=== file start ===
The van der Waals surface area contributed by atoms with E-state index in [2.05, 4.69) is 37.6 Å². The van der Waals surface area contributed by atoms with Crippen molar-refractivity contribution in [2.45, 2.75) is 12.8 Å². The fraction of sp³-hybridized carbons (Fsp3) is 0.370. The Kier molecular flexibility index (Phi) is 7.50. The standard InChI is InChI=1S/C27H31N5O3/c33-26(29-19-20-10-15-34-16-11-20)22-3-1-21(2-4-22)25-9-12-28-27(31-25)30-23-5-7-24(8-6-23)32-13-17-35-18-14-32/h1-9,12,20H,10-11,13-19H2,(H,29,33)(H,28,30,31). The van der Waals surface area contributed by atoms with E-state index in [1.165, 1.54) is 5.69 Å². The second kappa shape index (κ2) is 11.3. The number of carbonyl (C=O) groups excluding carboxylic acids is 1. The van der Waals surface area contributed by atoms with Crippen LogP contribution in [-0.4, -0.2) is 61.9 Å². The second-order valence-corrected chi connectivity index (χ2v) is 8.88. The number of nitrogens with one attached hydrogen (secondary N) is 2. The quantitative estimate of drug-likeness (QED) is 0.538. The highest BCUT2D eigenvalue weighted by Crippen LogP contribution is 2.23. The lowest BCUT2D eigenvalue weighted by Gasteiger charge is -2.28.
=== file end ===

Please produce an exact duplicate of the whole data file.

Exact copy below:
The van der Waals surface area contributed by atoms with E-state index in [2.05, 4.69) is 37.6 Å². The van der Waals surface area contributed by atoms with Crippen molar-refractivity contribution in [2.45, 2.75) is 12.8 Å². The fraction of sp³-hybridized carbons (Fsp3) is 0.370. The Kier molecular flexibility index (Phi) is 7.50. The standard InChI is InChI=1S/C27H31N5O3/c33-26(29-19-20-10-15-34-16-11-20)22-3-1-21(2-4-22)25-9-12-28-27(31-25)30-23-5-7-24(8-6-23)32-13-17-35-18-14-32/h1-9,12,20H,10-11,13-19H2,(H,29,33)(H,28,30,31). The van der Waals surface area contributed by atoms with E-state index in [1.165, 1.54) is 5.69 Å². The second kappa shape index (κ2) is 11.3. The number of carbonyl (C=O) groups excluding carboxylic acids is 1. The van der Waals surface area contributed by atoms with Crippen LogP contribution in [-0.4, -0.2) is 61.9 Å². The second-order valence-corrected chi connectivity index (χ2v) is 8.88. The number of nitrogens with one attached hydrogen (secondary N) is 2. The quantitative estimate of drug-likeness (QED) is 0.538. The highest BCUT2D eigenvalue weighted by Crippen LogP contribution is 2.23. The lowest BCUT2D eigenvalue weighted by Gasteiger charge is -2.28.